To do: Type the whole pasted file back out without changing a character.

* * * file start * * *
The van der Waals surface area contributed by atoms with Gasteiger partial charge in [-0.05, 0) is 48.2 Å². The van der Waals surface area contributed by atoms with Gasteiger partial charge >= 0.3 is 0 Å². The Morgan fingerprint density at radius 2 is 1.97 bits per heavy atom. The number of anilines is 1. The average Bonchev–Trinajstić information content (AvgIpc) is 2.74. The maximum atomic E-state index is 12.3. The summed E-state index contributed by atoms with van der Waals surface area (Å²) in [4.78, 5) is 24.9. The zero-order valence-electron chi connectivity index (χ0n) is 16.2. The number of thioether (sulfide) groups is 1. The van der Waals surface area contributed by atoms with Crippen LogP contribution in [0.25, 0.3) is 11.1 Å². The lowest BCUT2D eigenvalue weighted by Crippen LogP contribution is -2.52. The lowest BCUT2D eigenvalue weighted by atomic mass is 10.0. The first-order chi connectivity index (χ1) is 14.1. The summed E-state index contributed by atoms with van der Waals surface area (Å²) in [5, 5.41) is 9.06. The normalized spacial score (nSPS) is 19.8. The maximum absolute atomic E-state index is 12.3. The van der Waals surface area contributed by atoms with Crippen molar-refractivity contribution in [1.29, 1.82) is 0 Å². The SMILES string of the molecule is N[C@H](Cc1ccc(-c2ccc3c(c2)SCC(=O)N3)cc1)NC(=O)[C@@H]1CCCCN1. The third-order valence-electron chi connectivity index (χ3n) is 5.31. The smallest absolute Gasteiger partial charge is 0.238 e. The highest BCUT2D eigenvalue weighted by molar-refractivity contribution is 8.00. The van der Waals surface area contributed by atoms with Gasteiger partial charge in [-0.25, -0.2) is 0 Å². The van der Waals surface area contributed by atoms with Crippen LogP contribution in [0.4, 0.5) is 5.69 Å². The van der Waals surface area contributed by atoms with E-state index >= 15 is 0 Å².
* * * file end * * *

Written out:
The van der Waals surface area contributed by atoms with Gasteiger partial charge in [-0.05, 0) is 48.2 Å². The van der Waals surface area contributed by atoms with Gasteiger partial charge >= 0.3 is 0 Å². The Morgan fingerprint density at radius 2 is 1.97 bits per heavy atom. The number of anilines is 1. The average Bonchev–Trinajstić information content (AvgIpc) is 2.74. The maximum atomic E-state index is 12.3. The summed E-state index contributed by atoms with van der Waals surface area (Å²) in [4.78, 5) is 24.9. The zero-order valence-electron chi connectivity index (χ0n) is 16.2. The number of thioether (sulfide) groups is 1. The van der Waals surface area contributed by atoms with Crippen LogP contribution in [0.25, 0.3) is 11.1 Å². The lowest BCUT2D eigenvalue weighted by Crippen LogP contribution is -2.52. The lowest BCUT2D eigenvalue weighted by atomic mass is 10.0. The first-order chi connectivity index (χ1) is 14.1. The summed E-state index contributed by atoms with van der Waals surface area (Å²) in [5, 5.41) is 9.06. The normalized spacial score (nSPS) is 19.8. The maximum absolute atomic E-state index is 12.3. The van der Waals surface area contributed by atoms with Crippen molar-refractivity contribution in [1.29, 1.82) is 0 Å². The SMILES string of the molecule is N[C@H](Cc1ccc(-c2ccc3c(c2)SCC(=O)N3)cc1)NC(=O)[C@@H]1CCCCN1. The third-order valence-electron chi connectivity index (χ3n) is 5.31. The smallest absolute Gasteiger partial charge is 0.238 e. The highest BCUT2D eigenvalue weighted by molar-refractivity contribution is 8.00. The van der Waals surface area contributed by atoms with Gasteiger partial charge in [-0.25, -0.2) is 0 Å². The van der Waals surface area contributed by atoms with Crippen LogP contribution in [0.4, 0.5) is 5.69 Å². The van der Waals surface area contributed by atoms with E-state index >= 15 is 0 Å².